Charging lithium-ion cells at different rates increases battery life

Charging lithium-ion cells at different rates increases battery life for electric vehicles, a Stanford study has found.

Stanford University researchers have developed a new way to extend the life of lithium-ion batteries and reduce their deterioration due to rapid charging.

Stanford researchers have developed a new way to extend the life of lithium-ion batteries and reduce their deterioration from rapid charging.

The research, published Nov. 5 in IEEE Transactions on Control Systems Technology, shows how actively managing the amount of electrical current flowing through each cell in a pack, rather than providing an even charge, can minimize wear. The approach effectively allows each cell to live its best – and longest – life.

According to Stanford professor and lead author of the study, Simona Onori, initial simulations suggest that batteries managed with the new technology could handle at least 20% more charge-discharge cycles, even with frequent fast charges. which puts additional strain on the battery.

Most previous efforts to extend the life of electric car batteries have focused on improving the design, materials, and manufacturing of individual cells, based on the premise that, like links in a chain , a battery is only as good as its weakest cell. The new study begins with understanding that while weak links are unavoidable – due to manufacturing imperfections and because some cells degrade faster than others when exposed to stresses such as heat – they don’t don’t need to drop the whole package. The key is to match charge rates to each cell’s unique capacity to avoid outages.

“If not properly addressed, cell-to-cell heterogeneities can compromise a battery’s longevity, health, and safety and induce early battery failure,” said Onori, assistant professor of engineering science. energy at Stanford Doerr. School of Sustainability. “Our approach equalizes the energy of each cell in the pack, bringing all cells to the targeted end state of charge in a balanced manner and improving the longevity of the pack.”

Inspired to build a million mile battery

Some of the impetus for the new research dates back to a 2020 announcement by Tesla, the electric car company, of work on a “million mile battery.” This would be a battery capable of powering a car for 1 million miles or more (on a regular charge) before reaching the point where, like the lithium-ion battery in an old phone or laptop, the battery of the electric vehicle contains too little charge to be functional. .

Such a battery would exceed the typical automaker warranty for electric vehicle batteries by eight years or 100,000 miles. Although batteries generally last longer than their warranties, consumer confidence in electric vehicles could be boosted if expensive battery replacements become even rarer. A battery that can still hold a charge after thousands of recharges could also facilitate the electrification of long-haul trucks and the adoption of so-called vehicle-to-grid systems, in which EV batteries would store and distribute renewable energy for the electrical network.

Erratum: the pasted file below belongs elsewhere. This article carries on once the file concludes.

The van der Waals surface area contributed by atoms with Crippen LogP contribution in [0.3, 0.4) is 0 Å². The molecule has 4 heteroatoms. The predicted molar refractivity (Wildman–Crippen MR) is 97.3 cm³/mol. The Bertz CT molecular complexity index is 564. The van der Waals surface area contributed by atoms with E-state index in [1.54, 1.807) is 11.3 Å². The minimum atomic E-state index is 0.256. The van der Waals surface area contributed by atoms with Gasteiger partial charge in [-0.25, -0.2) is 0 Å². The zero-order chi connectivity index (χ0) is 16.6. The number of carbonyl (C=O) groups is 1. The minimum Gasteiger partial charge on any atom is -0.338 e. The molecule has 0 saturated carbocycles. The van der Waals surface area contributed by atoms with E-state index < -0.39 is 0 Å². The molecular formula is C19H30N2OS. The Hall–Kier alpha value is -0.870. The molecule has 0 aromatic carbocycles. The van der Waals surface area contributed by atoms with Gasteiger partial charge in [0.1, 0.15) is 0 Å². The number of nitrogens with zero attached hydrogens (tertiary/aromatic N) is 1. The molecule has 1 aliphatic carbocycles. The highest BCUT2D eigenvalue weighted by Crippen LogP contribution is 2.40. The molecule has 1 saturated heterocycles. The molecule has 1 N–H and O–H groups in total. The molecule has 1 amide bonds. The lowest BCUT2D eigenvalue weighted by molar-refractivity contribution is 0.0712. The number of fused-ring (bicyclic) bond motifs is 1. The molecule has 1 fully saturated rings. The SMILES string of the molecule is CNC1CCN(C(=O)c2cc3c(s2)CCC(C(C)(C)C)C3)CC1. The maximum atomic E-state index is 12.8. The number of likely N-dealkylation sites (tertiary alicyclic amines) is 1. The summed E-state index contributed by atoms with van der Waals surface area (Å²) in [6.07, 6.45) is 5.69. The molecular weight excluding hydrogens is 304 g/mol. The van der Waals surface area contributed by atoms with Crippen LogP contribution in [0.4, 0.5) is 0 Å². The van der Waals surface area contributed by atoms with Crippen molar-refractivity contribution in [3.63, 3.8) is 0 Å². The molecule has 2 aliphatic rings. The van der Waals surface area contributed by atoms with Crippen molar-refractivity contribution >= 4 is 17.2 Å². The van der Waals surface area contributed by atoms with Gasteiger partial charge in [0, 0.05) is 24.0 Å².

“It was later explained that the million mile battery concept wasn’t really new chemistry, just a way to run the battery by not making it use the full charge range,” he said. Onori said. Related research has focused on single lithium-ion cells, which generally do not lose their charge capacity as quickly as full batteries.

Intrigued, Onori and two researchers in his lab – postdoctoral researcher Vahid Azimi and doctoral student Anirudh Allam – decided to study how inventive management of existing battery types could improve the performance and lifespan of a complete battery, which may contain hundreds or thousands of cells. .

A high-fidelity battery model

First, the researchers designed a high-fidelity computer model of battery behavior that accurately represented the physical and chemical changes that occur inside a battery over its lifetime. Some of these changes take place in seconds or minutes, others over months or even years.

“To our knowledge, no previous study has used the type of high-fidelity, multi-timescale battery model that we created,” said Onori, director of the Stanford Energy Control Lab.

Running simulations with the model suggested that a modern battery can be optimized and controlled by taking into account the differences between its constituent cells. Onori and his colleagues plan to use their model to guide the development of battery management systems in the coming years that can be easily deployed in existing vehicle designs.

It’s not just electric vehicles that benefit. Virtually any app that’s “high on battery power” could be a good candidate for better management informed by the new findings, Onori said. An example? Electric vertical take-off and landing drone-like aircraft, sometimes called eVTOL, that some entrepreneurs expect to operate as air taxis and provide other urban air mobility services over the next decade. Yet other applications for rechargeable lithium-ion batteries are available to us, including general aviation and large-scale renewable energy storage.

“Lithium-ion batteries have already changed the world in many ways,” Onori said. “It’s important that we make the most of this transformative technology and its future successors.”

Azimi is now a researcher at Gatik, a B2B short-haul logistics company in Mountain View, California. Allam is now a battery researcher at Archer Aviation, an eVOTL aircraft company based in San Jose, California.

This research was supported by LG Chem (now LG Energy Solution).

By Adam Hadgazy

Courtesy of Stanford News

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